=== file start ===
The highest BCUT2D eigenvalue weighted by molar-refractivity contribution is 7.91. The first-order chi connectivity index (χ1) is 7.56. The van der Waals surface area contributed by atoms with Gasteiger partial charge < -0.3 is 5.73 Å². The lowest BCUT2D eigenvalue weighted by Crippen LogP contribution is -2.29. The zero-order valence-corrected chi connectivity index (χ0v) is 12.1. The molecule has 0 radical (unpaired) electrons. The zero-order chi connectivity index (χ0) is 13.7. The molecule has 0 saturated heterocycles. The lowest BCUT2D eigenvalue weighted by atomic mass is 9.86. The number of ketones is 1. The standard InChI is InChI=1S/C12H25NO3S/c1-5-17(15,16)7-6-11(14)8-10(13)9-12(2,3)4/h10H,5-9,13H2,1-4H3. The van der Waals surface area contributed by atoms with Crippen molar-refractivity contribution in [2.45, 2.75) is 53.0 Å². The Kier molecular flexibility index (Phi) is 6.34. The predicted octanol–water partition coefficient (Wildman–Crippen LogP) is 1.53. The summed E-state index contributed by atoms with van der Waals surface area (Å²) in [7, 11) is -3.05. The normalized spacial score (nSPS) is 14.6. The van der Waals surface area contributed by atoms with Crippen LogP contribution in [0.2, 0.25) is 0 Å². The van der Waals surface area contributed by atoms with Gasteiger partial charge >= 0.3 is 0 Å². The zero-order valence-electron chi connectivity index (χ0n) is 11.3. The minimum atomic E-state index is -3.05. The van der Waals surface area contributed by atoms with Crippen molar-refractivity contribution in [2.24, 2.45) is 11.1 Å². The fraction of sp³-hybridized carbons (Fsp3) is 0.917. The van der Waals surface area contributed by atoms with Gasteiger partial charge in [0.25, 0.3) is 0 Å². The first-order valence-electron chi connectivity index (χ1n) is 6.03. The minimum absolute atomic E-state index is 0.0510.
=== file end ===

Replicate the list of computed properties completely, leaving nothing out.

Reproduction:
The highest BCUT2D eigenvalue weighted by molar-refractivity contribution is 7.91. The first-order chi connectivity index (χ1) is 7.56. The van der Waals surface area contributed by atoms with Gasteiger partial charge < -0.3 is 5.73 Å². The lowest BCUT2D eigenvalue weighted by Crippen LogP contribution is -2.29. The zero-order valence-corrected chi connectivity index (χ0v) is 12.1. The molecule has 0 radical (unpaired) electrons. The zero-order chi connectivity index (χ0) is 13.7. The molecule has 0 saturated heterocycles. The lowest BCUT2D eigenvalue weighted by atomic mass is 9.86. The number of ketones is 1. The standard InChI is InChI=1S/C12H25NO3S/c1-5-17(15,16)7-6-11(14)8-10(13)9-12(2,3)4/h10H,5-9,13H2,1-4H3. The van der Waals surface area contributed by atoms with Crippen molar-refractivity contribution in [2.45, 2.75) is 53.0 Å². The Kier molecular flexibility index (Phi) is 6.34. The predicted octanol–water partition coefficient (Wildman–Crippen LogP) is 1.53. The summed E-state index contributed by atoms with van der Waals surface area (Å²) in [7, 11) is -3.05. The normalized spacial score (nSPS) is 14.6. The van der Waals surface area contributed by atoms with Crippen LogP contribution in [0.2, 0.25) is 0 Å². The van der Waals surface area contributed by atoms with Gasteiger partial charge >= 0.3 is 0 Å². The zero-order valence-electron chi connectivity index (χ0n) is 11.3. The minimum atomic E-state index is -3.05. The van der Waals surface area contributed by atoms with Crippen molar-refractivity contribution in [2.24, 2.45) is 11.1 Å². The fraction of sp³-hybridized carbons (Fsp3) is 0.917. The van der Waals surface area contributed by atoms with Gasteiger partial charge in [0.25, 0.3) is 0 Å². The first-order valence-electron chi connectivity index (χ1n) is 6.03. The minimum absolute atomic E-state index is 0.0510.